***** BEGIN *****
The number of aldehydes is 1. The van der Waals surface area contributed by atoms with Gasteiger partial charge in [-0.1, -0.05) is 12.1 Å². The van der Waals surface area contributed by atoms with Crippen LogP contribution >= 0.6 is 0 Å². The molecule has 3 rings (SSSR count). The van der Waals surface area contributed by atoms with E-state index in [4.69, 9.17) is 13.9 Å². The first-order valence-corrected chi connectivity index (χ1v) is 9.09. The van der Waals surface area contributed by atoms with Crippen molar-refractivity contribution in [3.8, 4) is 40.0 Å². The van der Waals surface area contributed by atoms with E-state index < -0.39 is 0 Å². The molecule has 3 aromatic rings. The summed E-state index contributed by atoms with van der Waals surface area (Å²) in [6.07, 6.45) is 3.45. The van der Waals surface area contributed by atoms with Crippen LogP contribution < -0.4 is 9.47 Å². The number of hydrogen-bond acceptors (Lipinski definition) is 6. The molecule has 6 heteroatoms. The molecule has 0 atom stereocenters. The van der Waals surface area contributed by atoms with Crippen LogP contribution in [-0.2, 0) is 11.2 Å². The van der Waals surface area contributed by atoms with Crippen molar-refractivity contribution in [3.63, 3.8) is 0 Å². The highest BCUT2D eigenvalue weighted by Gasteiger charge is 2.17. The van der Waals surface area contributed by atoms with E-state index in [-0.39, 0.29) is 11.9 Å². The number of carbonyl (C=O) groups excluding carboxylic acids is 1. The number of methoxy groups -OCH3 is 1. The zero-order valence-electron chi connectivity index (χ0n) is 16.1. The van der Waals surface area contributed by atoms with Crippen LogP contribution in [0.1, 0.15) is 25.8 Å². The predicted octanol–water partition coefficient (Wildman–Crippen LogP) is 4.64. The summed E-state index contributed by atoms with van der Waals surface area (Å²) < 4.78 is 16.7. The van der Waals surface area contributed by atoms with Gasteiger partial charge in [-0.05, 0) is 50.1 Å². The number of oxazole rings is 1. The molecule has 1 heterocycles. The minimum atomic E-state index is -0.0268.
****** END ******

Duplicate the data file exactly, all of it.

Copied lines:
The number of aldehydes is 1. The van der Waals surface area contributed by atoms with Gasteiger partial charge in [-0.1, -0.05) is 12.1 Å². The van der Waals surface area contributed by atoms with Crippen LogP contribution >= 0.6 is 0 Å². The molecule has 3 rings (SSSR count). The van der Waals surface area contributed by atoms with E-state index in [4.69, 9.17) is 13.9 Å². The first-order valence-corrected chi connectivity index (χ1v) is 9.09. The van der Waals surface area contributed by atoms with Crippen molar-refractivity contribution in [3.8, 4) is 40.0 Å². The van der Waals surface area contributed by atoms with E-state index < -0.39 is 0 Å². The molecule has 3 aromatic rings. The summed E-state index contributed by atoms with van der Waals surface area (Å²) in [6.07, 6.45) is 3.45. The van der Waals surface area contributed by atoms with Crippen LogP contribution < -0.4 is 9.47 Å². The number of hydrogen-bond acceptors (Lipinski definition) is 6. The molecule has 6 heteroatoms. The molecule has 0 atom stereocenters. The van der Waals surface area contributed by atoms with Crippen LogP contribution in [-0.2, 0) is 11.2 Å². The van der Waals surface area contributed by atoms with Crippen molar-refractivity contribution in [3.63, 3.8) is 0 Å². The highest BCUT2D eigenvalue weighted by Gasteiger charge is 2.17. The van der Waals surface area contributed by atoms with E-state index in [-0.39, 0.29) is 11.9 Å². The number of carbonyl (C=O) groups excluding carboxylic acids is 1. The number of methoxy groups -OCH3 is 1. The zero-order valence-electron chi connectivity index (χ0n) is 16.1. The van der Waals surface area contributed by atoms with Crippen LogP contribution in [0.1, 0.15) is 25.8 Å². The predicted octanol–water partition coefficient (Wildman–Crippen LogP) is 4.64. The summed E-state index contributed by atoms with van der Waals surface area (Å²) < 4.78 is 16.7. The van der Waals surface area contributed by atoms with Gasteiger partial charge in [-0.05, 0) is 50.1 Å². The number of oxazole rings is 1. The molecule has 1 heterocycles. The minimum atomic E-state index is -0.0268.